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Archive for February 3rd, 2011

Bernanke text

Posted by WARREN MOSLER on 3rd February 2011

Just when you think he’s making progress:

>   
>   (email exchange)
>   
>   On Thu, Feb 3, 2011 at 1:41 PM, Cullen wrote:
>   
>   After a glimpse of hope from some of Bernanke’s speeches late last year
>   he appears to have suffered some sort of memory loss as he is once again
>   talking about the dangers of the govt debt:
>   

Bernanke:

By definition, the unsustainable trajectories of deficits and debt that the CBO outlines cannot actually happen, because creditors would never be willing to lend to a government with debt, relative to national income, that is rising without limit.

Link to text

Posted in Deficit, Fed, Government Spending | 134 Comments »

Comments on Non-Mfg ISM

Posted by WARREN MOSLER on 3rd February 2011

Looks from the chart we’re getting close to the post Bush tax cut, coming out of that recession highs, so we’re on track for our 3-5% read gdp growth guestimates.

And the high productivity reported today reinforces our thoughts on unemployment coming down only slowly as well.

Last time around the expansion phase of what became the sub prime crisis was a substantial contributor to private sector credit growth. Without that kind of contribution from somewhere else, this recovery could be more modest than the last.

For exports to be sustained, the govt would have to keep the dollar down with fx purchases and reserve building, which in my humble opinion isn’t going to happen. That means the adjustment takes place via a climbing US dollar that continues until it dampens exports. Much like what the euro zone has experienced for the last decade or so.


Karim writes:

Multi-year highs for overall index, new orders (3rd highest on record-chart attached), and employment.
Anecdotes also very positive.

  • “New initiatives creating increase in spending.” (Finance & Insurance)
  • “Indications are that business is picking up and that 2011 could see positive growth across many industries. We are seeing an increase in orders at the beginning of the year.” (Professional, Scientific & Technical Services)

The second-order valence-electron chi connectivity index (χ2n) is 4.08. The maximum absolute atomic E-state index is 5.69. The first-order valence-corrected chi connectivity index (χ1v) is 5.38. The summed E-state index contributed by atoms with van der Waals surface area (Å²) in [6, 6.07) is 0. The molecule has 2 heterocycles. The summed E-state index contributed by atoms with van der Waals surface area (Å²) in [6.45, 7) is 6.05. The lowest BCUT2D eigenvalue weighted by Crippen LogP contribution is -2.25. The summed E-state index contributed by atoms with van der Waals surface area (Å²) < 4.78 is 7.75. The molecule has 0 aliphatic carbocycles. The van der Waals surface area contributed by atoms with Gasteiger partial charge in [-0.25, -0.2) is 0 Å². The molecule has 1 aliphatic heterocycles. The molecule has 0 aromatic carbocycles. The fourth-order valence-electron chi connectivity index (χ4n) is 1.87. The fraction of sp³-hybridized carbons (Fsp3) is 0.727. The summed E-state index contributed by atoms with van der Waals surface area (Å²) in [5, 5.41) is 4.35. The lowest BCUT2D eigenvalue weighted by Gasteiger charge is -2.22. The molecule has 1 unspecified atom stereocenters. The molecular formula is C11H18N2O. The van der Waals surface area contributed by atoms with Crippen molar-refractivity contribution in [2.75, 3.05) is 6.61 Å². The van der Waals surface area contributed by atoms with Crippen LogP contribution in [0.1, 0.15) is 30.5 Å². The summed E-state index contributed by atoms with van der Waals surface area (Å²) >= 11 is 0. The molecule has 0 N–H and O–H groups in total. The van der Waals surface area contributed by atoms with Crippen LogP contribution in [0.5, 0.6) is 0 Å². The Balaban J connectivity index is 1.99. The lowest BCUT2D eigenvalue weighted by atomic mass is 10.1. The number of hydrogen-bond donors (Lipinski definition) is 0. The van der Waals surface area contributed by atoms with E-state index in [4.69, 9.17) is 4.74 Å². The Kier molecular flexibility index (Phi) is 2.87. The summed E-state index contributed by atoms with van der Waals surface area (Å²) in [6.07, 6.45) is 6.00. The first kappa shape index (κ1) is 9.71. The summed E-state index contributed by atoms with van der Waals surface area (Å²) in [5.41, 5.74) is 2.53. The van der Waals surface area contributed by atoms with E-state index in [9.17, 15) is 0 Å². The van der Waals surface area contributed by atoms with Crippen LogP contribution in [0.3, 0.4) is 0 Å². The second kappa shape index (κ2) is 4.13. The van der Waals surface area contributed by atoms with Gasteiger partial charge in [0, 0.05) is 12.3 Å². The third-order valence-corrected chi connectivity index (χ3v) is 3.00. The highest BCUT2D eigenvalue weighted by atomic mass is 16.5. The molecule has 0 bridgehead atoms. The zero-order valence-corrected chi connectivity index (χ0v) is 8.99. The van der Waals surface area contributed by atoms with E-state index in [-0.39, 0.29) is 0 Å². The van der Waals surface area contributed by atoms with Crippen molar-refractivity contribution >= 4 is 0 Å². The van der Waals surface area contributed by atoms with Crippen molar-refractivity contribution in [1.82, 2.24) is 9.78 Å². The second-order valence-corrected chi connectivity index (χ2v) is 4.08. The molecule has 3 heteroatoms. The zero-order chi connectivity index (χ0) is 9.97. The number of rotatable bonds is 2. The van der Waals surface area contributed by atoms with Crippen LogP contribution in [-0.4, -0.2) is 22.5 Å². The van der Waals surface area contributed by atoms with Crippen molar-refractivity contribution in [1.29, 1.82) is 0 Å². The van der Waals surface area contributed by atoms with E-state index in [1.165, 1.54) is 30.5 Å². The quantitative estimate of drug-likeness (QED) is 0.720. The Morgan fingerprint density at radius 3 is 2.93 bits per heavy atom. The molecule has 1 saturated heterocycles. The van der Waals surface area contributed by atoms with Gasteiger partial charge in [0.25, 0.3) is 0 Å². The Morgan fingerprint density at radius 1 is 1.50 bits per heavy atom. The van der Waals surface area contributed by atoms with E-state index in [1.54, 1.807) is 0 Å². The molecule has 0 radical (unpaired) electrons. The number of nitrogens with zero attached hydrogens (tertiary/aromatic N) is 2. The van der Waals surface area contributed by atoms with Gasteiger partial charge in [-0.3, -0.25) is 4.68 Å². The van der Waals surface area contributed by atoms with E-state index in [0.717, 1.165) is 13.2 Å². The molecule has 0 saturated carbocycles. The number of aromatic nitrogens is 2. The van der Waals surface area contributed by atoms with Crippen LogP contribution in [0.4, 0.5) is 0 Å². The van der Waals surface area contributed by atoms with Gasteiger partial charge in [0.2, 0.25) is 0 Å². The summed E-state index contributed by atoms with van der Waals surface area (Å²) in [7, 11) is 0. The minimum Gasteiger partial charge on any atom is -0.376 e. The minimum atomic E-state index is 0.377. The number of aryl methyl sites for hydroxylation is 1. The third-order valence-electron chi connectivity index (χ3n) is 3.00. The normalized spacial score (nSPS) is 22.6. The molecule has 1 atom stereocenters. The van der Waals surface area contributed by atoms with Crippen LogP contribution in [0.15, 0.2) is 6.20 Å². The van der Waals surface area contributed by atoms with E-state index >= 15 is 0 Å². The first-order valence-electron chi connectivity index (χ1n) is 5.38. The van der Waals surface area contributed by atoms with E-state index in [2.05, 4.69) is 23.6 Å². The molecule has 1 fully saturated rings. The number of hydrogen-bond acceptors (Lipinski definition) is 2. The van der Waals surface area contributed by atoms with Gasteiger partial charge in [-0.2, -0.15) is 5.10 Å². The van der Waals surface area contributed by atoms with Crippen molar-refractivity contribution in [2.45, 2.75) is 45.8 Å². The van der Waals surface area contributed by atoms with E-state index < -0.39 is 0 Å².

• “Starting to see higher prices in many areas. Low inventory levels are leading to longer delivery time frames.” (Public Administration)
  • “Business uncertainty seems to be subsiding.” (Management of Companies & Support Services)
  • “Business activity is picking up. The challenges in the textile market (cotton/polyester) are significantly impacting price along with the inability to secure pricing for a period longer than two months.” (Accommodation & Food Services)
  • “2011 looking better than 2010.” (Information)



Jan Dec
Composite 59.4 57.1
Business activity 64.6 62.9
Prices Paid 72.1 69.5
New Orders 64.9 61.4
Backlog of Orders 50.5 48.5
Supplier Deliveries 53.5 51.5
Inventory Change 49.0 52.5
Inventory Sentiment 60.0 61.5
Employment 54.5 52.6
Export orders 53.5 56.0
Imports 53.5 51.0

Posted in Deficit, Employment, Government Spending, trade | 3 Comments »

Refining Concerns Overshadow Higher Shell Profit

Posted by WARREN MOSLER on 3rd February 2011

It’s an agonizingly slow process, but it is starting to feel like the world is turning away from crude oil consumption.

The Saudis are the swing producer, and can set price at any level they wish.
But if they set the price ‘too high’ over time demand shifts away from them due to both conservation and substitution.
(And if they set the price too low, consumption rises to eventually use up their excess capacity.)

It’s feeling to me like they have the price high enough to both cool consumption through both conservation and substitution, as evidenced by the demand for refined products discussed below and charts I’ve posted previously.